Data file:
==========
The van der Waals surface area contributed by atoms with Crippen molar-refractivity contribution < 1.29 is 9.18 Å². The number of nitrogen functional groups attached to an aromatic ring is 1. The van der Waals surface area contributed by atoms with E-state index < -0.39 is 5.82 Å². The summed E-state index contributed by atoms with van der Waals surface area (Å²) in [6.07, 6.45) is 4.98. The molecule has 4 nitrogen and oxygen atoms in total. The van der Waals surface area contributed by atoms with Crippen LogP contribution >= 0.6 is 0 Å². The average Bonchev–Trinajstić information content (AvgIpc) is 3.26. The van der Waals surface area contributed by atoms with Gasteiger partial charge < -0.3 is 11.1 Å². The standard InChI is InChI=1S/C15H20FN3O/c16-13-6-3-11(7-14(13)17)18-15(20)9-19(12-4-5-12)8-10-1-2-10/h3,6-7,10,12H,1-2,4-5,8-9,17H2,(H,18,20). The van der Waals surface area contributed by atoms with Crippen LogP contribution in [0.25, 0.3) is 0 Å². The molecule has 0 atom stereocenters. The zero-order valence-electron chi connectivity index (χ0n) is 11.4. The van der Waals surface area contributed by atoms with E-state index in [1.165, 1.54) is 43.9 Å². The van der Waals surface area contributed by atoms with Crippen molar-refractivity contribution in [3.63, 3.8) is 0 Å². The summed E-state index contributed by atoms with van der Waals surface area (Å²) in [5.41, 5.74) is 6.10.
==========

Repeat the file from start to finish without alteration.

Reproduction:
The van der Waals surface area contributed by atoms with Crippen molar-refractivity contribution < 1.29 is 9.18 Å². The number of nitrogen functional groups attached to an aromatic ring is 1. The van der Waals surface area contributed by atoms with E-state index < -0.39 is 5.82 Å². The summed E-state index contributed by atoms with van der Waals surface area (Å²) in [6.07, 6.45) is 4.98. The molecule has 4 nitrogen and oxygen atoms in total. The van der Waals surface area contributed by atoms with Crippen LogP contribution >= 0.6 is 0 Å². The average Bonchev–Trinajstić information content (AvgIpc) is 3.26. The van der Waals surface area contributed by atoms with Gasteiger partial charge < -0.3 is 11.1 Å². The standard InChI is InChI=1S/C15H20FN3O/c16-13-6-3-11(7-14(13)17)18-15(20)9-19(12-4-5-12)8-10-1-2-10/h3,6-7,10,12H,1-2,4-5,8-9,17H2,(H,18,20). The van der Waals surface area contributed by atoms with Crippen LogP contribution in [0.25, 0.3) is 0 Å². The molecule has 0 atom stereocenters. The zero-order valence-electron chi connectivity index (χ0n) is 11.4. The van der Waals surface area contributed by atoms with E-state index in [1.165, 1.54) is 43.9 Å². The van der Waals surface area contributed by atoms with Crippen molar-refractivity contribution in [3.63, 3.8) is 0 Å². The summed E-state index contributed by atoms with van der Waals surface area (Å²) in [5.41, 5.74) is 6.10.